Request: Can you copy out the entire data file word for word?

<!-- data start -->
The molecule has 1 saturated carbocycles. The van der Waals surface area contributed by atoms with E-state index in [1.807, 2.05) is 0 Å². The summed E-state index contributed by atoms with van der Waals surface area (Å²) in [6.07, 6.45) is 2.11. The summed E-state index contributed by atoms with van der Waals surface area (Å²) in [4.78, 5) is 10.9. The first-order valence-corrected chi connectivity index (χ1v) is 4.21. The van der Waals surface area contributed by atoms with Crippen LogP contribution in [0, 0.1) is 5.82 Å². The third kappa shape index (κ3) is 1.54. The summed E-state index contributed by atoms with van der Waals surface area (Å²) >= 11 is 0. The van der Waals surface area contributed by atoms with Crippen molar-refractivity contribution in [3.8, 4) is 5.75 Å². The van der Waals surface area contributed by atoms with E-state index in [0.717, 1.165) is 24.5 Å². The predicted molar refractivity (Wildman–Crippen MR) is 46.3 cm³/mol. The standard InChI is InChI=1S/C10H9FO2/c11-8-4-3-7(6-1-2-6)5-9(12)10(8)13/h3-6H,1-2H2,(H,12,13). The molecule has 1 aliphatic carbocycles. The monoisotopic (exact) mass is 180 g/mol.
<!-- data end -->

The molecule has 1 saturated carbocycles. The van der Waals surface area contributed by atoms with E-state index in [1.807, 2.05) is 0 Å². The summed E-state index contributed by atoms with van der Waals surface area (Å²) in [6.07, 6.45) is 2.11. The summed E-state index contributed by atoms with van der Waals surface area (Å²) in [4.78, 5) is 10.9. The first-order valence-corrected chi connectivity index (χ1v) is 4.21. The van der Waals surface area contributed by atoms with Crippen LogP contribution in [0, 0.1) is 5.82 Å². The third kappa shape index (κ3) is 1.54. The summed E-state index contributed by atoms with van der Waals surface area (Å²) >= 11 is 0. The van der Waals surface area contributed by atoms with Crippen molar-refractivity contribution in [3.8, 4) is 5.75 Å². The van der Waals surface area contributed by atoms with E-state index in [0.717, 1.165) is 24.5 Å². The predicted molar refractivity (Wildman–Crippen MR) is 46.3 cm³/mol. The standard InChI is InChI=1S/C10H9FO2/c11-8-4-3-7(6-1-2-6)5-9(12)10(8)13/h3-6H,1-2H2,(H,12,13). The molecule has 1 aliphatic carbocycles. The monoisotopic (exact) mass is 180 g/mol.